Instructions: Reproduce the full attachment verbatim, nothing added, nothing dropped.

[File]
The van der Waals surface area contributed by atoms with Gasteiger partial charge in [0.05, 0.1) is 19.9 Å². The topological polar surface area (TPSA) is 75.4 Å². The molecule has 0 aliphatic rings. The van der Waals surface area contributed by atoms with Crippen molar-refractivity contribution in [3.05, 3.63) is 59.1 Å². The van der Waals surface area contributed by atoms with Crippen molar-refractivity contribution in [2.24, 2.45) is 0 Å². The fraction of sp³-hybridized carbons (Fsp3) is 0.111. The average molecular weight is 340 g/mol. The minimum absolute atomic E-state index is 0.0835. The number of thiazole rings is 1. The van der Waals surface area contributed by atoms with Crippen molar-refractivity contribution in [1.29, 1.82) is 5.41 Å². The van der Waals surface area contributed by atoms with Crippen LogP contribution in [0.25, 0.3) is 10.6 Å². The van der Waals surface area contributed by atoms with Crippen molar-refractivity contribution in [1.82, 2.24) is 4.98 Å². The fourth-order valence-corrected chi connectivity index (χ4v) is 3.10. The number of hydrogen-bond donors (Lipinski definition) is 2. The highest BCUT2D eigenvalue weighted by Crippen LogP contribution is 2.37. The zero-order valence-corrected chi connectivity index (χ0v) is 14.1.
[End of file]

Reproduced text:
The van der Waals surface area contributed by atoms with Gasteiger partial charge in [0.05, 0.1) is 19.9 Å². The topological polar surface area (TPSA) is 75.4 Å². The molecule has 0 aliphatic rings. The van der Waals surface area contributed by atoms with Crippen molar-refractivity contribution in [3.05, 3.63) is 59.1 Å². The van der Waals surface area contributed by atoms with Crippen molar-refractivity contribution in [2.24, 2.45) is 0 Å². The fraction of sp³-hybridized carbons (Fsp3) is 0.111. The average molecular weight is 340 g/mol. The minimum absolute atomic E-state index is 0.0835. The number of thiazole rings is 1. The van der Waals surface area contributed by atoms with Crippen molar-refractivity contribution in [1.29, 1.82) is 5.41 Å². The van der Waals surface area contributed by atoms with Crippen LogP contribution in [0.25, 0.3) is 10.6 Å². The van der Waals surface area contributed by atoms with Crippen molar-refractivity contribution in [1.82, 2.24) is 4.98 Å². The fourth-order valence-corrected chi connectivity index (χ4v) is 3.10. The number of hydrogen-bond donors (Lipinski definition) is 2. The highest BCUT2D eigenvalue weighted by Crippen LogP contribution is 2.37. The zero-order valence-corrected chi connectivity index (χ0v) is 14.1.